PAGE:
John Macadam, pioneer in road design was perhaps the first to lay down basic principles for road maintenance management. He held that, firstly, central government must assume a supervisory role. Secondly, management should be trained, professional and adequately paid. “Gratuitous services”, he said succinctly, ” have always disappointed expectations”. Thirdly, construction laborers should be selected according to criteria of fitness and competence and paid a market wage, preferably by piecework. Finally, maintenance “mile men” (now called length men) should be appointed each with full responsibility for a mile of road (this can vary). In summary, he advocated building upon local autonomy and personal initiative, while providing efficient organisation and close supervision.
These principles, formulated almost two hundred years ago, are relevant today. Remember that preventive maintenance is largely small scale water management. Water must be evacuated as quickly as possible from the road surface before it softens the surface and does irreversible damage to the road bed and foundation. This requires eliminating standing water by filling in of potholes and ruts on level ground as well as preventing the formation of lateral and longitudinal gullies where the destructive momentum of flowing water is particularly damaging. The convexity of the surface must be restored and ditches and culverts kept clean since they easily get blocked and divert the water back on the road.
It is not sufficient to simply engage lengthmen. They must be supervised, supplied with materials, their tools replaced, and quality kept up thorough frequent inspection. Sometimes, it may be necessary to provide extra workers, for example, if a landslide occurs. Thus, each group of workers will require a foreman, well-trained and mobile.
At a higher level again, the contractors engaged to provide these services must be answerable to a body possessing the technical and managerial skills necessary to draw up and enforce the contract conditions. Finally, this body should be answerable to a committee representing road users, who, in the best of all possible worlds, should have a financial stake in maintenance proportional to the advantages it gives them.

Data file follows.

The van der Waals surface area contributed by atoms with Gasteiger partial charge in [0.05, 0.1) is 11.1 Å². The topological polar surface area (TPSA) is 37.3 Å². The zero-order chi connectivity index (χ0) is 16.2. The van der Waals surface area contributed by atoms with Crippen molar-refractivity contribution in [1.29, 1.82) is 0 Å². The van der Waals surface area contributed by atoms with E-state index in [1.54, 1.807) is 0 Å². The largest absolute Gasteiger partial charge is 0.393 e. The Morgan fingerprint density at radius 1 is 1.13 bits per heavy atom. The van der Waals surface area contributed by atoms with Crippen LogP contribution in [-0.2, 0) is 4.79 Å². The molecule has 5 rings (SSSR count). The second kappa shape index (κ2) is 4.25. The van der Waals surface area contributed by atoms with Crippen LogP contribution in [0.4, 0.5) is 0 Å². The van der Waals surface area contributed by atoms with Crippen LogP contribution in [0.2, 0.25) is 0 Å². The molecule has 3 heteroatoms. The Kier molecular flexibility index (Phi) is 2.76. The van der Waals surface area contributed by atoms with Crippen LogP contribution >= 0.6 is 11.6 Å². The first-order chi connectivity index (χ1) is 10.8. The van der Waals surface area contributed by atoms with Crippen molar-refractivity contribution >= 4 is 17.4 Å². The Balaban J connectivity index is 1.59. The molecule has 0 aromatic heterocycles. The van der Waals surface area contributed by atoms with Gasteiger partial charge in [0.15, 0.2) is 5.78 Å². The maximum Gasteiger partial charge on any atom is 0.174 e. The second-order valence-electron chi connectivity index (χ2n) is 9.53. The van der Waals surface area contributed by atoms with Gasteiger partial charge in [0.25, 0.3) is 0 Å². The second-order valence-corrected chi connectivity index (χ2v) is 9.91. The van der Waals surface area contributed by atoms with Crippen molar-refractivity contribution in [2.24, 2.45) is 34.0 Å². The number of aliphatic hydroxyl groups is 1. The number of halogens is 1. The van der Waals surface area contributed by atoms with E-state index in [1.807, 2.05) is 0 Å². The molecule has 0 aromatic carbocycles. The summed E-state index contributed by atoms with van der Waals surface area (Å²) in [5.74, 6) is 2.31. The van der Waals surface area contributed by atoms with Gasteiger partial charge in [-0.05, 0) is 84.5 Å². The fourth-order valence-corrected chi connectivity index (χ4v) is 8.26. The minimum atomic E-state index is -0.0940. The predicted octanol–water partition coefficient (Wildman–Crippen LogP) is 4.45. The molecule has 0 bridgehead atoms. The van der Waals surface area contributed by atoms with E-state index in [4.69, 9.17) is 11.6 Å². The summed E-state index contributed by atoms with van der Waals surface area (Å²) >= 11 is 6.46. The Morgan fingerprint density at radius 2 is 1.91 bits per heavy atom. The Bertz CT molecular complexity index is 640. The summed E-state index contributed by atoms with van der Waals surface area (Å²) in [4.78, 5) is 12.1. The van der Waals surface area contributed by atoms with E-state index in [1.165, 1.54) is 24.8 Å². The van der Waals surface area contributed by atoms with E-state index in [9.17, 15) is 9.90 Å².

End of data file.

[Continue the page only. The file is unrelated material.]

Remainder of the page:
Such a maintenance system cannot be provided centrally for the simple reason that rural road systems are too remote and extensive. Rare is the government in the least-developed countries which has up-to-date knowledge of where many rural roads are or even if they still exist (without maintenance a road will disappear after five years or so). Central government must ensure that the policy and legislative environment is coherent and supportive. It must also channel financial and other forms of support within a transparent and consistent annual grants programme with reasonable guarantees of continuance. However, maintenance must be decentralized to whatever is the most appropriate level. If solid local government structures exist, they can be used. If not, ad hoc but robust systems must be set up in collaboration with local interest groups supported if possible by an NGO.
In conclusion, there is no single appropriate structure for preventive maintenance management. It can involve a multiplicity of combinations involving government, local informal organizations, and construction and transport private sector enterprises. It must be negotiated during planning and programming and should ensure a smooth transition from construction to maintenance activities to ensure that the considerable effort in training and institution-building is not wasted. Preventive maintenance is thus intimately linked with labour-based construction since, if machine-based methods are favored, the opportunity to seamlessly integrate the two is lost.